Red panda Paaru © James Houston/Red Panda Network

Well this is a first for Nepal! Ten adorable wild red pandas have been equipped with GPS-satellite collars. The ten red pandas who are at the forefront of this study are Paaru, Dolma, Chintapu, Mechhachha, Bhumo, Senehang, Ngima, Brian, Ninamma, and Praladdevi. The wild animals have been named after the culture, landscape, language and ethnicity of Panchthar-Ilam-Taplejung (PIT) corridor. The name Praladdevi was given in tribute to late Pralad Yonzon who was a pioneer red panda biologist.

These unique group of ten red pandas will play a key role in the study which will provide critical data on red panda ecology, distribution and behaviour in the wild. It hopes to gain valuable insight into landscape-level conservation efforts required to manage biological corridors such as PIT. “This is a proud moment for us to have the opportunity to fulfill one of the objectives of Nepal’s Red Panda Conservation Action Plan”, comments Ang Phuri Sherpa, RPN’s Country Director in Nepal.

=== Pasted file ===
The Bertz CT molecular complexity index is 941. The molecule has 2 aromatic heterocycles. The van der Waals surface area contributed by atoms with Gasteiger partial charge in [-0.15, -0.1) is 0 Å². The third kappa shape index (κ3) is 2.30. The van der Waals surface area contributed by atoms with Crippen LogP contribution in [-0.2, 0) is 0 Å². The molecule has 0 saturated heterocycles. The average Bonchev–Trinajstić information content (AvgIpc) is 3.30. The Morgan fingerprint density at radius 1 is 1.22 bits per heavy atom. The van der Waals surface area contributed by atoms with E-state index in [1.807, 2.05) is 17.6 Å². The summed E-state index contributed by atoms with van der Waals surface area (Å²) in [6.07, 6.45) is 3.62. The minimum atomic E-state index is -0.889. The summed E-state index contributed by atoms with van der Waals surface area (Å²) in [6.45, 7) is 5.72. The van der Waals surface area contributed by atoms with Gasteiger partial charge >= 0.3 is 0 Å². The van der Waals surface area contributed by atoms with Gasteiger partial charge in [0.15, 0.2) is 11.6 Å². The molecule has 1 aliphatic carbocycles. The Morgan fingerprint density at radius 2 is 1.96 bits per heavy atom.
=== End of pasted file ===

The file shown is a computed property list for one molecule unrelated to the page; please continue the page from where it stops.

Paaru, the first red panda to be GPS collared in Nepal on September 22, 2019. © Sonam Tashi Lama/Red Panda Network

It took from September to December 2019 to complete the red panda collar study in Sandakpur, Ilam. The collars will be feeding recorded data every two hours for a year, revealing how red pandas interact with their habitat and in human-dominated landscapes. The milestone event was led by led by the Ministry of Forests and Environment, Department of Forests and Soil Conservation (DoFSC), and Department of National Parks and Wildlife Conservation (DNPWC) in collaboration with Red Panda Network (RPN).

How amazing! Can’t wait to see how the study reveals 🙂

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